PASADENA, Calif. — NASA formally extended its ongoing mission to Mars, giving a pair of rovers another five months to search for evidence the planet once was a wetter place hospitable to life, agency officials said Thursday.
The $15 million extension means Spirit and Opportunity could operate on Mars through September, said Firouz Naderi, manager of the Mars exploration program at NASA's Jet Propulsion Laboratory.
The move is expected to nearly triple the planned mission of the rovers, although dust, cold and mechanical wear-and-tear could curtail the lifetime of either or both robots, Naderi added.
Opportunity builds on evidence of water
For Opportunity, the move should allow it to build on the evidence it already has found that water once bathed its landing site on Mars, by allowing it to visit at least four outcrops of rock, said Ray Arvidson of Washington University in St. Louis, the mission's deputy main scientist.
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The first outcrop Opportunity analyzed, within the small crater it landed in Jan. 24, revealed that standing water, perhaps a salty sea or swamp, once covered Meridiani Planum. Scientists hope to learn how broad that body of water might have been, as well as how deep and long-lived, by studying more locations where similar rocks appear.
Opportunity already has reached its second such spot, a linear trough that fractures the rock underlying the largely flat and smooth region, Arvidson said.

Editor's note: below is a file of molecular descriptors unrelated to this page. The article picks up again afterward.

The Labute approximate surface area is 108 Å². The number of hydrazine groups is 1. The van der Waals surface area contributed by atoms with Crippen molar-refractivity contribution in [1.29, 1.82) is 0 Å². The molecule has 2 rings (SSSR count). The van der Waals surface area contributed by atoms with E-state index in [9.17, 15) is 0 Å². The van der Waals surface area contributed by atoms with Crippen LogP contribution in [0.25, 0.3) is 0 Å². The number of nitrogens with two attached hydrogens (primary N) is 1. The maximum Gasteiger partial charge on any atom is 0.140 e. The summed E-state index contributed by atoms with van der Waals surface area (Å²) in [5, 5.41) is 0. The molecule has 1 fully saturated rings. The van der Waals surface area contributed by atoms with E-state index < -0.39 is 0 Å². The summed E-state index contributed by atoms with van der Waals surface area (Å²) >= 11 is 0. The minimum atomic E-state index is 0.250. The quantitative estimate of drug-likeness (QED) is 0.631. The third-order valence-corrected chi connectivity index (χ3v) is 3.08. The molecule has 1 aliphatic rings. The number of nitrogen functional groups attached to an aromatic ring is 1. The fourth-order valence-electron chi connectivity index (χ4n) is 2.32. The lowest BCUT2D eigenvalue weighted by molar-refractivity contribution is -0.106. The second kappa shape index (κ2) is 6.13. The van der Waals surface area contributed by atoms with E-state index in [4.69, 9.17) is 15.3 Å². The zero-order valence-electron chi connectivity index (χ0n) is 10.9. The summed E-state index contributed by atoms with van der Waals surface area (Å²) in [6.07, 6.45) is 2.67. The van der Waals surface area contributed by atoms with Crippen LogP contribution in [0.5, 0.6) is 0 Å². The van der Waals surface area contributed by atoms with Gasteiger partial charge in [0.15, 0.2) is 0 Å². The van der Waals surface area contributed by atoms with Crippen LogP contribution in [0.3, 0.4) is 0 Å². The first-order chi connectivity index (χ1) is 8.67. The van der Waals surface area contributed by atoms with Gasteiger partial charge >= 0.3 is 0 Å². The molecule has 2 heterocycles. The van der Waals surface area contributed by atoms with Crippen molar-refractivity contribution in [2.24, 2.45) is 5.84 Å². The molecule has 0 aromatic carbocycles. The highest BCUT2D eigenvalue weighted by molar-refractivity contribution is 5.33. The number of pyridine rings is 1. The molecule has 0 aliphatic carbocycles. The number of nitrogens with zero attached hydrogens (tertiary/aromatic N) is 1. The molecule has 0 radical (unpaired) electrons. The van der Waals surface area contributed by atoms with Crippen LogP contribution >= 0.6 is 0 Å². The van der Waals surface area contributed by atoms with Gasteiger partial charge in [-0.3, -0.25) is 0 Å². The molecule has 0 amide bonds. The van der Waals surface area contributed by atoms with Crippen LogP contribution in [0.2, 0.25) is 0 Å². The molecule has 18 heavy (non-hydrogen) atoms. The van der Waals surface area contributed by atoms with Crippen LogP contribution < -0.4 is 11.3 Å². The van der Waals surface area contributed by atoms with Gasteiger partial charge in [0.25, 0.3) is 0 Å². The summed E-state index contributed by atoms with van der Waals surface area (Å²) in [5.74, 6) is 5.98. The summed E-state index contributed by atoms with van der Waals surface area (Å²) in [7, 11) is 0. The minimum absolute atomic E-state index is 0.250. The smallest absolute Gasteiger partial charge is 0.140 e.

Opportunity should then visit a third rocky location before traveling to a large depression, called Endurance Crater, that lies about 2,300 feet (690 meters) away. A stack of rocks tens of yards high appears to rim a portion of the crater.
"That's why there is a compelling reason to get on with the driving," Arvidson said of Opportunity, which recently traveled 330 feet (99 meters) in a day to set a one-day distance record for the double mission.
Spirit is still willing
For Spirit, working in Gusev Crater on the other side of planet since Jan. 3, similar evidence of abundant past water activity has been elusive.
It continues to press on with its quest. The extended mission should give the rover time to reach a cluster of hills, roughly 1.5 miles (2.5 kilometers) away, that may contain layered deposits laid down if and when Gusev contained a sloshing lake of water, as scientists believe.
Slideshow: Snapshots from the rovers The hills also could have formed in the impact that punched out Gusev, or through volcanic processes.
Mission members expect Spirit to take one to two months to reach the so-called Columbia Hills.
NASA will lose touch with the rovers on Sept. 13, when Mars passes behind the sun. The blackout should leave Earth out of contact with the two rovers for a week to 10 days, Naderi said.
If NASA can re-establish contact with the rovers once Mars pops back into view, the agency could further extend operations on either one or both robots, Naderi added.
The mission's original tab was $820 million, including $645 million for development of the spacecraft and instruments, $100 million in launch costs and $75 million for mission operations and processing of science data.
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